Several days after Jared Golden in Maine's 2nd Congressional district became the first person to win a federal election via Ranked Choice Vote, I'm finally getting around to saying something about it directly here at dbcgreentx.net. And what I'm saying is...I'm psyched. RCV won't always produce the results we want, or even results we can tolerate, but it will reflect the will of the majority. Despite outgoing Rep. Bruce Poliquin's petulant protest (and lawsuit), RCV is also the will of the voting majority in Maine; it worked, and I'm pleased as Punch.
Golden Is Not Necessarily a CIA Democrat
World Socialist Website is right to fret about the "CIA Democrats," but wrong (IMHO) to lump all the Democratic candidates with military experience in with that crowd. Golden may very well be a plant of the Establishment, whose progressive platform in just so much smoke, but four years as an infantry grunt does not in se make one a spook who will do the Establishment's bidding in Congress.
For what it's worth, I have developed an open-eyed admiration for the representative from Hawaii's 2nd district, Major Tulsi Gabbard, a combat veteran herself, for her consistent anti-war stance. (No need to remind me about Gabbard's meeting with India's PM Narendra Modi, her former opposition to same-sex marriage, or that she's National Guard and not Regular Army).
Credit the Greens, Please?
As I've hinted in some online conversations, start counting the days until Democrats, having resisted RCV for all these years, start touting it as if it's their own idea. Given that certain progressive Democrats have been tossing around the phrase "Green New Deal" as if they coined it, I estimate they'll be pushing it by Election Day 2020.
Perhaps Ms. Bee will revisit her segment from 2016, about elections in Maine. Perhaps she'll even say, "Oh, look, it turned out there was a solution to a [insert unpleasant epithet here] winning public office with 37% of the vote! Ranked Choice Voting totally rocks, guys!" But I'm not holding my breath.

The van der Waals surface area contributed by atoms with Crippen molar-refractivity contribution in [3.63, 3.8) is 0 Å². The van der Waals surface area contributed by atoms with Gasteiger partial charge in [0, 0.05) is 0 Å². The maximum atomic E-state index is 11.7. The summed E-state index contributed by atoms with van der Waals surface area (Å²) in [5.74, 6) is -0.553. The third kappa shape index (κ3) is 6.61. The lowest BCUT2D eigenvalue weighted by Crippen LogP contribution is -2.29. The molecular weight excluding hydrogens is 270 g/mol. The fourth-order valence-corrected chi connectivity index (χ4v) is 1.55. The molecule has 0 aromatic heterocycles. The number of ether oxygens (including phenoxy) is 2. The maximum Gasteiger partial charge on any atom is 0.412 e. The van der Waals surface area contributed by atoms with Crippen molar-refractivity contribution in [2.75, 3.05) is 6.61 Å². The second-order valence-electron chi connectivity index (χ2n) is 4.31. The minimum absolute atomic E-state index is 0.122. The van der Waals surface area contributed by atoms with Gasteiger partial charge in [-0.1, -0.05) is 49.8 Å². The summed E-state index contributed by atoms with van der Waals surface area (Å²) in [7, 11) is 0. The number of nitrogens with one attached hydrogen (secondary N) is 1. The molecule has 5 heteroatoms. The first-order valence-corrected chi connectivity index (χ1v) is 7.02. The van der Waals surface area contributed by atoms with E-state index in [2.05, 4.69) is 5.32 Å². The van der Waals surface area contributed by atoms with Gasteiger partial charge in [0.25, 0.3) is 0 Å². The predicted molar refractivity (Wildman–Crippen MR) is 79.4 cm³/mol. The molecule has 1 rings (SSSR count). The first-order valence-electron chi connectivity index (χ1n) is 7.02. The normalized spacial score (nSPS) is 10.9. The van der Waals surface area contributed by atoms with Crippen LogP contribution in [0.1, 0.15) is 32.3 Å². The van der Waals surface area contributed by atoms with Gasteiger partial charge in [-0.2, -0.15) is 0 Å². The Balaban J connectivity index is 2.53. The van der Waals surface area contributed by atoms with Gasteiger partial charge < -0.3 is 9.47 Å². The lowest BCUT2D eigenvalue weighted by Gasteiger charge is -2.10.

The San Francisco Experience
California's governor-elect, Democrat Gavin Newsom, certainly has some direct experience with RCV from when he was elected mayor of San Francisco. At the time, he was an enthusiastic proponent, speaking of how it led to less rancor among candidates and calls to "rank me first and [this other candidate] second." Perhaps he'll push for an amendment to California's constitution to sanction RCV statewide.
In San Francisco's city-county elections, voters rank only three candidates per race, no matter how many there are on the ballot. However, there may be several rounds of counting as losing candidates' second- and third-choice votes are distributed. This year, The City held a special election to replace Mayor Ed Lee, who died last December; the top candidate, Board of Supervisors President London Breed, had only about 36% of the first-choice votes, but won a majority after the ninth round of counting. Candidates Jane Kim and Mark Leno had formed an alliance to outflank Breed, and the counting reflects that: More than 47,000 of third-place finisher Kim's second-choice votes went to Leno, and about 13,000 to Breed, enough to put Breed over the top.